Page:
While Butler does bring his natural charm to the character of George, he unfortunately has little romantic chemistry with Biel. Since the two actors have a 13-year age difference in real life, their different outlooks on, and experiences in, life subconsciously infiltrates into their characters. While not much backstory is provided on Stacie, Biel portrays her as believing in the innocence of love, and wanting to be with someone who respects her and her life with Lewis. While George does want to spend time with his son, and make up for the time he missed with him, George is still also very career-driven. He believes becoming a sportscaster will redeem him and bring him back to his glory days when he was still playing soccer; it isn’t until he starts spending quality time with Lewis that he realizes his family is more important than any job.

Despite the at-times awkward moments between George and Stacie as he tries to fix his relationship with Lewis, Butler does offer some comedic moments in the otherwise underdeveloped script and characters. From George physically fighting with Carl at one of their sons’ soccer games, over Carl’s belief the soccer coach is having an affair with Patti, to George anxiously trying to avoid the continued advances of the soccer moms, Butler understood the humorous situations his character inadvertently put himself into, and while he takes his relationship with his son seriously, he also understands the humor in his life.

While Muccino is primarily known for helming the well-received Will Smith-starring dramas ‘The Pursuit of Happyness’ and ‘Seven Pounds,’ the filmmaker unfortunately failed to recapture the same sentimental family dynamic in his new romantic comedy. From the underdeveloped character backstories to the lack of true passion between Butler and Biel, ‘Playing for Keeps’ fails to show the real importance of trust, forgiveness and family relationships. While Butler does, at times, save the one-denominational characters and storyline with his comedic charm, the film doesn’t feature enough sentiment or chemistry to make up for the lack of emotional depth.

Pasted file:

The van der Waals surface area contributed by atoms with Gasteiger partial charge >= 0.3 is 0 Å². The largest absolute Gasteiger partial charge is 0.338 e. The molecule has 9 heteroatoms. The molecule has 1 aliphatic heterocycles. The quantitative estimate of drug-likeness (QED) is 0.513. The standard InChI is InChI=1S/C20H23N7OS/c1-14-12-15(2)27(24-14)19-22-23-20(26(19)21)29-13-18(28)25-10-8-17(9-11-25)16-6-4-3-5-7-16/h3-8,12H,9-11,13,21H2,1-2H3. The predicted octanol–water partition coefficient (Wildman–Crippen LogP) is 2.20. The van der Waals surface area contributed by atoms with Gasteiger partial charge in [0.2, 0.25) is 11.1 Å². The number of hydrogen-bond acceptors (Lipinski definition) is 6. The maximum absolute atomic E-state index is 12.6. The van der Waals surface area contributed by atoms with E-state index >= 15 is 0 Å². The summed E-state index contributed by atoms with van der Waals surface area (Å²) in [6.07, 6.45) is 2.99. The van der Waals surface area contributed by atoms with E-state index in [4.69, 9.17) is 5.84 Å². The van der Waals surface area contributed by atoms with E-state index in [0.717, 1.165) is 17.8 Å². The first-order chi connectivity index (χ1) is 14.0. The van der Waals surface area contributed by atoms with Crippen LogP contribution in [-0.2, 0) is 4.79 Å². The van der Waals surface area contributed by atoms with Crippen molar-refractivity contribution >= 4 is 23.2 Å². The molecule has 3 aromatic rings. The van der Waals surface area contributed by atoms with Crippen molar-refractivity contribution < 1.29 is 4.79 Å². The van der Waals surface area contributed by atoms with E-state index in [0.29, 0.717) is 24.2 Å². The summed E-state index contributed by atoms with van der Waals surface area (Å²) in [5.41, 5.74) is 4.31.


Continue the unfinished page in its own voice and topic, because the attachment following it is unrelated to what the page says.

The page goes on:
Technical: B

Acting: C+

Story: C+

Overall: B-

Written by: Karen Benardello

Playing for Keeps (2012) on IMDb

Playing for Keeps Movie Review

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As a life-long fan of entertainment, particularly films, television and music, and an endless passion for writing, Karen Benardello decided to combine the two for a career. She graduated from New York's LIU Post with a B.F.A in Journalism, Print and Electronic. While still attending college, Karen began writing for Shockya during the summer of 2007, when she began writing horror movie reviews. Since she began writing for Shockya, Karen has been promoted to the position of Senior Movies & Television Editor. Some of her duties in the position include interviewing filmmakers and musicians, producing posts on celebrity news and contributing reviews on albums and concerts. Some of her highlights include attending such festivals and conventions as the Tribeca Film Festival, the New York Film Festival, SXSW, Toronto After Dark, the Boston Film Festival and New York Comic-Con.